Sell in May?

[dc]I[/dc] wanted to share a few thoughts and some analysis that we published in our research a week ago, looking at the supposed “sell in May…” effect. There are a few lessons here, ranging from how to think about the market statistically, to how to factor that analysis into practical trading. First, here’s a little clip from a research report I published a few weeks ago:

Sell in May and go away? Is this an actual, robust, investable tendency in domestic stocks? The answer is maybe; the raw data says the six month holding period from the first print of May to the end of the October underperforms all other six month holding periods with an average six month return of +0.7% compared to an average of 3.9% for all six month periods. (Note, however, 66.7% of those May – October periods were positive, compared to 67.6% for all six month periods—a statistically indistinguishable effect.) This is true over the last 50 years, the last 10, and for most sub-periods within the data set. Many writers, looking to take a contrarian stance, have pointed out that trimming outliers gives a different picture, but this, to our thinking, is not a valid statistical approach—would you have trimmed outliers from your portfolio if you had been invested over the period? Obviously not. Another argument is that this effect may be attributable to a number of large declines that happened in October (1987 does not stand alone, in this regard). While this is true, the logic of repeating the analysis with those Octobers removed is, shall we say, elusive—it has simply been a feature of stock markets, for all of the recorded history of actively traded stocks, that “bad things” happen in October.

The bottom line is that markets are in a holding pattern as we enter a potentially seasonally soft time period. Conflicting macro and economic influences confound the bulls at every turn, but the bigger picture is strongly bullish. Longer term investors virtually have to be heavily long, but active management and/or appropriate hedges are a good option for most traders and investors.


If you are unfamiliar with the chart above, this is a standard statistical chart called a boxplot. Each box, in this case, shows the total return for the S&P 500, for positions initiated on the first of the given month. (In other words, Jan shows the return from 1/1/XX to 6/30/XX for every year.) Probably the most important piece of information here is the median return, which is shown by the horizontal line within the shaded box. (The shaded box itself shows the range of the “middle 50” percent of the values. In other words, the range from the first to third quartiles of data.) The whiskers and points outside the whiskers give some idea of outliers and overall range of the data, but you can see from this chart that the return for six months following May tends to be a bit lower than the rest of the year, though still positive.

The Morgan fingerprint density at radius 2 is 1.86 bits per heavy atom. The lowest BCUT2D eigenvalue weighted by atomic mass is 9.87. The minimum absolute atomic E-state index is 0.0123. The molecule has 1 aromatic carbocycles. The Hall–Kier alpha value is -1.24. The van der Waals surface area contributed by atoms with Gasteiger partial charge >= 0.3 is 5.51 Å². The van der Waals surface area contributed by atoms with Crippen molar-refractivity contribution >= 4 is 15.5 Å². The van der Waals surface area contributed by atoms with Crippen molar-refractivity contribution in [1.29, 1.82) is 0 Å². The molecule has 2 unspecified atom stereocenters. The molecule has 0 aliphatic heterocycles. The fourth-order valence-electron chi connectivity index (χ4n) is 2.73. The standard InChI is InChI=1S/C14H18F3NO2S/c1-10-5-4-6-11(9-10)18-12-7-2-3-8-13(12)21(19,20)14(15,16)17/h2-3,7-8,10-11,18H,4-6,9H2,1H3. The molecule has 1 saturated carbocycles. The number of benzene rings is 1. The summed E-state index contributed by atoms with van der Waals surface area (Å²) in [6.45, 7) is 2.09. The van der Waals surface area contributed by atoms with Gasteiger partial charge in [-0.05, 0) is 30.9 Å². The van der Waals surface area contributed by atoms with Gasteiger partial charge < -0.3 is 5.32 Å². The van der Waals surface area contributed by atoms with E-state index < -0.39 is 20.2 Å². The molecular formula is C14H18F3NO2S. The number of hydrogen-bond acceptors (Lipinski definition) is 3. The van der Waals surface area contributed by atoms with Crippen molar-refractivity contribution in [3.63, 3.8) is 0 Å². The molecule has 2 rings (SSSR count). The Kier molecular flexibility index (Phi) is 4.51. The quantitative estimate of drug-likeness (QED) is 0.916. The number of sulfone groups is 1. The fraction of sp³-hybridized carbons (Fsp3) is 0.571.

What do you do with this information? Well, first, let me just drop a blatant plug for the research I write and publish every day with Waverly Advisors. In that research, we blend technical patterns, bigger picture context like this (which, I would argue, is another form of technical analysis, though it is far removed from “standard” TA), and an overall awareness of the macroeconomic and geopolitical environment to manage risk and find trades. We do offer several versions of the research, depending on your focus and timeframe, and are happy to extend the offer of a risk free trial to anyone reading this blog. If you’d like to check it out, more information is available here, and you can contact to set up a trial.

Now, as far as application, the message is that this can be a difficult time for stocks, but this does not contradict holding long positions. We are looking at a very constructive situation in most indexes (domestic and foreign) in the longer term; so many people are loudly calling for a crash, but this is just the normal “noise and b.s.” that any rational investor has to learn to tune out. (And, by the way, is an argument for limiting your exposure to opinionated commentators.) Depending on your timeframe, maybe you focus on that big picture and ignore “minor swings of 10% or so”. If, on the other hand, you’re a short-term trader, there’s plenty of play on both the long and the short side within a broad consolidation. Last thought: in recent years, summer (i.e., low volatility, low volume stock trading) has come earlier and earlier. Maybe we are already looking at the beginning of summertime market conditions?

SP 500 (Cash) Monthly, linear scale


Adam Grimes has over two decades of experience in the industry as a trader, analyst and system developer. The author of a best-selling trading book, he has traded for his own account, for a top prop firm, and spent several years at the New York Mercantile Exchange. He focuses on the intersection of quantitative analysis and discretionary trading, and has a talent for teaching and helping traders find their own way in the market.

This Post Has 2 Comments

  1. Jochen Helly

    I understand the boxplots, but would you mind to explain the points? Thanks

    1. Adam Grimes

      Wikipedia is a good source for many math and statistics questions, so always check the wikipedia article for things like this. The dots are outliers = single datapoints that fall outside the whiskers. Sometimes they are not plotted, but, particularly for market data, you really do need to see those outliers in most cases.

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